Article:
Results: We examined 104 patients with NSCLC, and the subgroup of 80 with stage I disease, and compared them to 25 patients with benign disease. Clinical and imaging data alone were moderately discriminating for all comers (Area under the Curve [AUC] = 0.77) and by stage I disease only (AUC = 0.77). However, the presence of CTM combined with clinical and imaging data was significantly discriminating for diagnostic accuracy in all NSCLC patients (AUC = 0.88, p value = 0.001) and for stage I patients alone (AUC = 0.87, p value = 0.002).
Conclusion: CTM may add utility for lung cancer diagnosis during imaging evaluation using a sensitive detection platform.
Despite the mortality benefit demonstrated by the National Lung Screening Trial,1 there remain concerns about the cost of delivering care for patients identified with a lung nodule given the 96% false positive rate from the study, and the unnecessary procedures resulting from inaccurately risk-stratified nodules using existing prediction models.2 Blood biomarkers have transformative potential by correctly identifying patients who may benefit from treatments with curative intent rather than from watchful waiting.3
CTCs represent one potential advance with direct clinical application given their noninvasive measurement from blood. Although CTCs have been reported in the literature since the 19th century primarily as pathologic curiosities,4–6 in 2004 the Food and Drug Administration’s approval of CTC enumeration using an immuno-bead antibody capture platform (CellSearch; Janssen Diagnostics, Raritan, NJ) advanced the field significantly.7,8 CellSearch was the first technology to demonstrate clinical utility by standardizing the CTC platform, and prospective, observational data have confirmed that CTC burden is related to therapeutic response and prognosis in multiple types of late-stage cancers.9,10 CTC detection in early-stage disease using CellSearch, however, has been less promising due to poor detection sensitivity resulting from suboptimal epithelial cell adhesion molecule (EpCAM) affinity and tumor cell heterogeneity.11–13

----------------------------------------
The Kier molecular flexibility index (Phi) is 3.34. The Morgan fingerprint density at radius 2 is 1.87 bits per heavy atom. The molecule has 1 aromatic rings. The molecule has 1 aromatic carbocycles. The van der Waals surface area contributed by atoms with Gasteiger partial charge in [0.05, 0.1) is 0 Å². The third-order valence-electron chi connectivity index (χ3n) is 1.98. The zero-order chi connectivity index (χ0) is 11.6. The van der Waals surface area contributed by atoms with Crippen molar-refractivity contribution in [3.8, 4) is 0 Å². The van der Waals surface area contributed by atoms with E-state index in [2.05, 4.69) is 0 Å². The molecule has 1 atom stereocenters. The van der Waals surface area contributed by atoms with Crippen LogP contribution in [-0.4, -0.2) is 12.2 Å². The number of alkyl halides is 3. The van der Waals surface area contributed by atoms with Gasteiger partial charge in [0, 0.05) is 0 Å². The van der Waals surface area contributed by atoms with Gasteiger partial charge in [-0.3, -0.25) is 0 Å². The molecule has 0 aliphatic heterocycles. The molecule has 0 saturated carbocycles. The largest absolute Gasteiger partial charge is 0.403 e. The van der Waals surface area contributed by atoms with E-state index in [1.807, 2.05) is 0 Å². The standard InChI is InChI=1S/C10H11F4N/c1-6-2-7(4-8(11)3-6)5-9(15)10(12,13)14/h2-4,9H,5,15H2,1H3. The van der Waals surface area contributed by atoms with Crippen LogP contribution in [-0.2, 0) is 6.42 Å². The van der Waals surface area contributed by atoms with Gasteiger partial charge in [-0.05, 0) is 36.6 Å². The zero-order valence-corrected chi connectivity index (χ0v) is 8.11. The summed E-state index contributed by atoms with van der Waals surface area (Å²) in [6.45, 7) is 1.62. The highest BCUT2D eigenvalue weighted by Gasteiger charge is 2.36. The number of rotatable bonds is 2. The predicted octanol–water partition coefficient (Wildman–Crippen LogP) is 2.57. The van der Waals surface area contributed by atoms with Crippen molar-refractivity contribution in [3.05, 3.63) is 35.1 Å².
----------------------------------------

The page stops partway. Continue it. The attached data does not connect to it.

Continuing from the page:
More technically sensitive rare cell platforms exist that enrich CTC populations by both EpCAM-dependent14 and EpCAM-independent techniques,15–17 with the ability to detect a two to three log-fold increase in CTCs for non-metastatic cancers. Our group has previously reported that the “High Definition” Circulating Tumor Cell (HD-CTC) platform, which takes advantage of well-established cell markers (DAPI, CK, and CD45) and rapid, automated fluorescence microscopy to identify CTCs by morphology rather than by EpCAM affinity, may be more sensitive than EpCAM-based detection systems.18
In multiple studies over the past decade, we have found that the HD-CTC platform detects large quantities of putative CTCs in metastatic breast, lung, and prostate cancers,18–21 with prognostic discrimination in non–small-cell lung cancer (NSCLC).21 During these studies, we noted that CTCs were detected in high quantities in several early-stage NSCLCs,22 and that tumor cell aggregates (or circulating tumor “microemboli,” [CTM]) were omnipresent across diverse cancers.23 We further discovered that CTCs and CTM were not always related to a tumor’s size or metabolic activity in stage I cancers or across all stages.24 These observations led us to investigate whether CTCs and CTM are not only detectable in stage I NSCLC, but also if they are complementary to current clinical models of risk2 and could aid as a noninvasive diagnostic.
Current methods for risk-stratifying nodules and identifying lung cancer in patients focus on basic demographic variables (i.e., age, cancer, and smoking history),25 CT imaging26,27 and, for nodules greater than 8 mm in size, FDG PET-CT imaging.25,28 To date, rare cell assays have not been well studied for risk-stratifying larger lung nodules to determine whether CTM could be helpful diagnostic adjuncts. We explore here whether adding CTC data to existing clinical and imaging information could enhance diagnostic accuracy by analyzing patients who underwent evaluation with FDG PET-CT imaging during a lung cancer evaluation in a case-control study design.